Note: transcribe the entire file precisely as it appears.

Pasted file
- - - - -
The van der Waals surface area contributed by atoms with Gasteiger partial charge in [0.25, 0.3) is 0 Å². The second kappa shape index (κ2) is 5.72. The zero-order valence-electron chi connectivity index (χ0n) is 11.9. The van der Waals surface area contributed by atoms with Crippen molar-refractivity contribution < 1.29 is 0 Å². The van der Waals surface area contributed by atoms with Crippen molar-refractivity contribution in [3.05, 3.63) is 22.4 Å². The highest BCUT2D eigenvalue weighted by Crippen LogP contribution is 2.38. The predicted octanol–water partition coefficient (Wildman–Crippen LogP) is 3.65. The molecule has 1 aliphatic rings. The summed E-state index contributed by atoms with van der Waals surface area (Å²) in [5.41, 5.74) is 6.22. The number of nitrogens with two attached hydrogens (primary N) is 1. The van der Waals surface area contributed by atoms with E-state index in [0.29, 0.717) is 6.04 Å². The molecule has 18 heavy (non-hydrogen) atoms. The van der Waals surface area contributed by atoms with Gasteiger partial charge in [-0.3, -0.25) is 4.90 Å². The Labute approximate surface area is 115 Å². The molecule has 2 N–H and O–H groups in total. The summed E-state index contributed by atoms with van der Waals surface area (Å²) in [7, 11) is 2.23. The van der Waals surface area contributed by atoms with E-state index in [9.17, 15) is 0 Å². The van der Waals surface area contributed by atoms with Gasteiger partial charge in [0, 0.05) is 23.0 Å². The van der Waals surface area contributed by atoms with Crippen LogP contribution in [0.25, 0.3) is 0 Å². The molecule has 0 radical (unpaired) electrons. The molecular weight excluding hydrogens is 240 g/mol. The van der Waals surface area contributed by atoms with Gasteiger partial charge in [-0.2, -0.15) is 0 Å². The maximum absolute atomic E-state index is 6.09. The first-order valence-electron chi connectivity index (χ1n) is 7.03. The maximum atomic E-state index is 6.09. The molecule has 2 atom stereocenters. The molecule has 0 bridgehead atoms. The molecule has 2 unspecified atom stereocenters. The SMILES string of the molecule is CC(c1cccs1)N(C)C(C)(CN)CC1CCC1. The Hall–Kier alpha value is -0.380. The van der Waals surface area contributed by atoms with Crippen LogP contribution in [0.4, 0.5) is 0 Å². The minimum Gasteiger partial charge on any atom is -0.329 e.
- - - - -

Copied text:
The van der Waals surface area contributed by atoms with Gasteiger partial charge in [0.25, 0.3) is 0 Å². The second kappa shape index (κ2) is 5.72. The zero-order valence-electron chi connectivity index (χ0n) is 11.9. The van der Waals surface area contributed by atoms with Crippen molar-refractivity contribution < 1.29 is 0 Å². The van der Waals surface area contributed by atoms with Crippen molar-refractivity contribution in [3.05, 3.63) is 22.4 Å². The highest BCUT2D eigenvalue weighted by Crippen LogP contribution is 2.38. The predicted octanol–water partition coefficient (Wildman–Crippen LogP) is 3.65. The molecule has 1 aliphatic rings. The summed E-state index contributed by atoms with van der Waals surface area (Å²) in [5.41, 5.74) is 6.22. The number of nitrogens with two attached hydrogens (primary N) is 1. The van der Waals surface area contributed by atoms with E-state index in [0.29, 0.717) is 6.04 Å². The molecule has 18 heavy (non-hydrogen) atoms. The van der Waals surface area contributed by atoms with Gasteiger partial charge in [-0.3, -0.25) is 4.90 Å². The Labute approximate surface area is 115 Å². The molecule has 2 N–H and O–H groups in total. The summed E-state index contributed by atoms with van der Waals surface area (Å²) in [7, 11) is 2.23. The van der Waals surface area contributed by atoms with E-state index in [9.17, 15) is 0 Å². The van der Waals surface area contributed by atoms with Gasteiger partial charge in [0, 0.05) is 23.0 Å². The van der Waals surface area contributed by atoms with Crippen LogP contribution in [0.25, 0.3) is 0 Å². The molecule has 0 radical (unpaired) electrons. The molecular weight excluding hydrogens is 240 g/mol. The van der Waals surface area contributed by atoms with Gasteiger partial charge in [-0.2, -0.15) is 0 Å². The maximum absolute atomic E-state index is 6.09. The first-order valence-electron chi connectivity index (χ1n) is 7.03. The maximum atomic E-state index is 6.09. The molecule has 2 atom stereocenters. The molecule has 0 bridgehead atoms. The molecule has 2 unspecified atom stereocenters. The SMILES string of the molecule is CC(c1cccs1)N(C)C(C)(CN)CC1CCC1. The Hall–Kier alpha value is -0.380. The van der Waals surface area contributed by atoms with Crippen LogP contribution in [0.4, 0.5) is 0 Å². The minimum Gasteiger partial charge on any atom is -0.329 e.